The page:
Few writers have ever soared to such sustained heights as playwright Neil Simon did, beginning with a burst of success in the 1960s.
Simon died Sunday at age 91 in New York, leaving an expansive comedic legacy and a trove of lessons for any writer to emulate.
Simon was a four-time Oscar nominee and a 17-time Tony nominee. At one point in 1966 he had four plays running on Broadway simultaneously and even owned a Broadway playhouse. In 1983, he had a Broadway house named for him.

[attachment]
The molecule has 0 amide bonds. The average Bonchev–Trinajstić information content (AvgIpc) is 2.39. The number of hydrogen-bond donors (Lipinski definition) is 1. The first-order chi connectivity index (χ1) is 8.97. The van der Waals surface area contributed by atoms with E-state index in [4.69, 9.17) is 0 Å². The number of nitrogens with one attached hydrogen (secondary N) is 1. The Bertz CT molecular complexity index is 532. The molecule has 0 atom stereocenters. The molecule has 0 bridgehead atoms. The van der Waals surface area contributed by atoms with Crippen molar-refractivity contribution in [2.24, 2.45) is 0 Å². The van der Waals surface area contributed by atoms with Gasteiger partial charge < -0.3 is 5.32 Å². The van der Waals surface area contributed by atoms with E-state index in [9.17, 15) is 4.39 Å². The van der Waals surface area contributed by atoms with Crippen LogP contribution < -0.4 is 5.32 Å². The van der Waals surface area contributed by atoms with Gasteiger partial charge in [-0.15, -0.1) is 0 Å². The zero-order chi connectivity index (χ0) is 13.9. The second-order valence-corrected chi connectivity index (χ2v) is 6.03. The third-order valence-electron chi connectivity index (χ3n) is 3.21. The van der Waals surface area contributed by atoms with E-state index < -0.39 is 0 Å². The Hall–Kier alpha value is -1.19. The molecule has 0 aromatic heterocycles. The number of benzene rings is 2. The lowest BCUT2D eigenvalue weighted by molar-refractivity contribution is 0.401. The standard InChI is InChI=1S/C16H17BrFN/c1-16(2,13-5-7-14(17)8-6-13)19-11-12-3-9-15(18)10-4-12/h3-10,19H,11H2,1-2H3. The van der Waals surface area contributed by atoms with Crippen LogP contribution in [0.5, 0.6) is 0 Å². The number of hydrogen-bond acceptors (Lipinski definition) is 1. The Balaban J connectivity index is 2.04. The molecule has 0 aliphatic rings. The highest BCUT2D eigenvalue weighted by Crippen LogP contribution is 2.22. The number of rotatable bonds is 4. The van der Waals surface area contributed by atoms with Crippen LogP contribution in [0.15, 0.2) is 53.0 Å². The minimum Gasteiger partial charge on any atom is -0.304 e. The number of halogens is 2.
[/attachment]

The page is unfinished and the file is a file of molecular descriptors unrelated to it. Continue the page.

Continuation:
Yet he long suffered under the label of a commercially popular, yet critically underappreciated writer. Only when he dug into his own personal background with such autobiographical works as “Brighton Beach Memoirs,” “Biloxi Blues” and the Pulitzer Prize-winning “Lost in Yonkers” did Simon capture both popular and critical acclaim.
Communicators have much to learn from the long career Simon enjoyed. Whether it’s employing humor to explore emotional truth or drawing from personal experience to weave a compelling narrative, communicators should remember what Simon knew to be the only hard rule in storytelling: Don’t be boring.
Here are lessons from some of Simon’s most-beloved works:
1. Repurpose old ideas.